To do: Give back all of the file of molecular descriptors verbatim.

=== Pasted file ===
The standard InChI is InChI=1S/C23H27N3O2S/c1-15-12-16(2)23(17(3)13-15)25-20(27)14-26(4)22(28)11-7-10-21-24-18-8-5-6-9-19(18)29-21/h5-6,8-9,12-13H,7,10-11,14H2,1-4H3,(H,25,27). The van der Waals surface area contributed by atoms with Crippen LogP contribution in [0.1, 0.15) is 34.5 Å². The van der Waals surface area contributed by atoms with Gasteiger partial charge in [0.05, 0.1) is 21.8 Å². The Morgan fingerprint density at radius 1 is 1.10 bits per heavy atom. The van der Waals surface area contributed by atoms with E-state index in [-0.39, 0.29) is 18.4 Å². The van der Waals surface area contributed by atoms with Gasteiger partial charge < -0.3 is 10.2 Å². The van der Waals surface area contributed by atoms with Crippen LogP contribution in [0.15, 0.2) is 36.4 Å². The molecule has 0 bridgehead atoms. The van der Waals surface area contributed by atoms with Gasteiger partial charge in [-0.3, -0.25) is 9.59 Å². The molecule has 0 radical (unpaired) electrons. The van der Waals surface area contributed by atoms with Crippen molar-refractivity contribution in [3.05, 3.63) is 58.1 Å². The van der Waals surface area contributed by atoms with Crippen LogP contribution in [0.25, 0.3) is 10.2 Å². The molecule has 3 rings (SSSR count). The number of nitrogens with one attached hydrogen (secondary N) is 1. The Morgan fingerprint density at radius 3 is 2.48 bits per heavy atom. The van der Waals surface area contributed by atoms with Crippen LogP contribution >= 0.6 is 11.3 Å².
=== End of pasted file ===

The standard InChI is InChI=1S/C23H27N3O2S/c1-15-12-16(2)23(17(3)13-15)25-20(27)14-26(4)22(28)11-7-10-21-24-18-8-5-6-9-19(18)29-21/h5-6,8-9,12-13H,7,10-11,14H2,1-4H3,(H,25,27). The van der Waals surface area contributed by atoms with Crippen LogP contribution in [0.1, 0.15) is 34.5 Å². The van der Waals surface area contributed by atoms with Gasteiger partial charge in [0.05, 0.1) is 21.8 Å². The Morgan fingerprint density at radius 1 is 1.10 bits per heavy atom. The van der Waals surface area contributed by atoms with E-state index in [-0.39, 0.29) is 18.4 Å². The van der Waals surface area contributed by atoms with Gasteiger partial charge < -0.3 is 10.2 Å². The van der Waals surface area contributed by atoms with Crippen LogP contribution in [0.15, 0.2) is 36.4 Å². The molecule has 0 bridgehead atoms. The van der Waals surface area contributed by atoms with Gasteiger partial charge in [-0.3, -0.25) is 9.59 Å². The molecule has 0 radical (unpaired) electrons. The van der Waals surface area contributed by atoms with Crippen molar-refractivity contribution in [3.05, 3.63) is 58.1 Å². The van der Waals surface area contributed by atoms with Crippen LogP contribution in [0.25, 0.3) is 10.2 Å². The molecule has 3 rings (SSSR count). The number of nitrogens with one attached hydrogen (secondary N) is 1. The Morgan fingerprint density at radius 3 is 2.48 bits per heavy atom. The van der Waals surface area contributed by atoms with Crippen LogP contribution >= 0.6 is 11.3 Å².